Nigel notes that if this is an example of how exciting this season is going to be, bring it on. He doesn’t care if he loses the hearing in his left ear with Mary’s screaming. And of course, she lets loose. He tells Tabitha and Napoleon they definitely showcased the three guys’ talent. It’ll be a great season for the choreographers, and they’ll be able to work with a top 20 that can just about do anything. It’s the first time they’ve had a krumper. He asks Russell what else he can possibly bring to the table, and tells Legacy he watched him grow in Vegas, and he can’t wait to see where he goes from here. Kevin has tried to get here for a few years, and he knows he’ll bring it every single week.

This is the first of two contemporary numbers, and this one features Channing Cooke, 18, Haverhill, Massachusetts; Jakob Karr, 18, Orlando; Ariana Debose, 18, Raleigh; and Nathan Trasoras, 18, Downey, California. Tyce Diorio choreographs the four, noting, he has four really good contemporary dancers, and he has so much to pull from, with the dancers’ technical ability, power, jumps, turns, and legs. Jakob thinks Tyce is a genius and does amazing work, and Ariana thinks he’s more like a director than a choreographer. Tyce himself admits the best dancers are the best actors. Channing has always struggled to pull out that emotion, and Nathan agrees that’s hard to do without overdoing it.

The four take on the contemporary dance to K.D. Lang’s Crying. They’re all dressed in flowing white costume, and the emotion that Tyce brings them to in the powerful moments of the music are great. I’m wanting to ask right now if we’re sure this isn’t a twenty person finale.

Mary admits to being a little dizzy (I love Mary, but … no comment), and addresses the dancers and Tyce, calling it unbelievable. It was so beautiful, and the whole thing was so touching. They’re always telling the choreographers to play to the dancers’ strengths, but she doesn’t see any weaknesses anywhere. Each of them was so dynamic, so powerful. They have been asking Channing to be more elegant and in touch with her feminine side, and already she’s knocking it out of the ballpark with Tyce’s help. She thought Ariana would have trouble, but she blew her away with her body lines. If Nathan’s pirouettes are the sign of what’s yet to come, “Oh my goodness.” With Jakob’s leaps and lines, he just flies through the air, like the new Dance Superman.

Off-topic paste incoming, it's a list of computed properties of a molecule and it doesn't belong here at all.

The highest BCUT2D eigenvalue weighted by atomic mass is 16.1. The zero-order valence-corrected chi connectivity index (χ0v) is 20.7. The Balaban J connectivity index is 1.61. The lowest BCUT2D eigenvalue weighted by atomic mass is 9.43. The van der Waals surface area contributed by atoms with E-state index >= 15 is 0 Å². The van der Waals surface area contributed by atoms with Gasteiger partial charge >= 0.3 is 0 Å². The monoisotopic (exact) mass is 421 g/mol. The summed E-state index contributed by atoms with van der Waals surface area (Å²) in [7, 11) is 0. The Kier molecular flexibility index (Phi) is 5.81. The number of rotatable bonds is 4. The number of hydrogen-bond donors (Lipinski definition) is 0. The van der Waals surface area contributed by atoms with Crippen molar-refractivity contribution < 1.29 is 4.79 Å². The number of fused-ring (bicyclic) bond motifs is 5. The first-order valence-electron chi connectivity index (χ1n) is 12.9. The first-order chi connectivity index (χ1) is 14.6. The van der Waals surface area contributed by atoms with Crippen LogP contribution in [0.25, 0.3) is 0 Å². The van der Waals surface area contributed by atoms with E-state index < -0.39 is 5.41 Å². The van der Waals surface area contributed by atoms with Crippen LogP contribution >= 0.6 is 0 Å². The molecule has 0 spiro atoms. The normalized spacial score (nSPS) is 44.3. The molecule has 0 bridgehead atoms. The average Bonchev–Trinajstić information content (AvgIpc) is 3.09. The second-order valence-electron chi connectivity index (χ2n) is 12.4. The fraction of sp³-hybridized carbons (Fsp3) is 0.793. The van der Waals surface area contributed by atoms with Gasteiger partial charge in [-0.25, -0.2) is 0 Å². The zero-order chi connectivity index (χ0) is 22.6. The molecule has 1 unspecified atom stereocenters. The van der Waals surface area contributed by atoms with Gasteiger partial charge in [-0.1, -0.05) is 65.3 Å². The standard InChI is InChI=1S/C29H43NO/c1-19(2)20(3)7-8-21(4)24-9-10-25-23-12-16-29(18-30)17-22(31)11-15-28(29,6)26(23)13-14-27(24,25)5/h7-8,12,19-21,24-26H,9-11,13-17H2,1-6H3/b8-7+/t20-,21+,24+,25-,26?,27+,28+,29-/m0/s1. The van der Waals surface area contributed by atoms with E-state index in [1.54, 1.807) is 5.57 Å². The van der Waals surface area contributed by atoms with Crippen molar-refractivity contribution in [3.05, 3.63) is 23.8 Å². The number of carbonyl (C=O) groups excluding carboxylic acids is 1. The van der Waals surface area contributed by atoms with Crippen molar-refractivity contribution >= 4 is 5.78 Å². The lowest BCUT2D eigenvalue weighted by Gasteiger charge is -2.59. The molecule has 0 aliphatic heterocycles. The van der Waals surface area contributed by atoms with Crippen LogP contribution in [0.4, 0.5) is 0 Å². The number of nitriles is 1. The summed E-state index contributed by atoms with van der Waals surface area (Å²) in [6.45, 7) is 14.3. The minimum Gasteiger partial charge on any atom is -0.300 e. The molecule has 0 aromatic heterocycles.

A tap dancer has never made it to the top twenty before, but this year we have three. Peter Sabasino, 21, Philadelphia, believes that tap is one of the most exciting dance forms, because you have to be on visually and “audio-ally.” (No, Peter, it’s not a word.) Bianca Revels, 20, Detroit, thinks America will really be able to connect to tap and seeing something different. Phillip Attmore, 25, Los Angeles, hopes the little bit of flavor they add will remind everyone tap is just as important as the other styles.

Tap requires a brand new choreographer to come into the show, and that’s Derick K. Grant, who explains tap dancers have always been on the outside waiting to be invited to the dance. He couldn’t be happier with this situation. A good tap dance is like a good kung fu movie. It’s that action-packed. Peter knows it doesn’t seem like they’re working hard, but what they do is underestimated. Bianca notes it’s fast, and you have to have a lot of stamina. Derick couldn’t ask for a better combination of people and is glad it’s these three representing this style.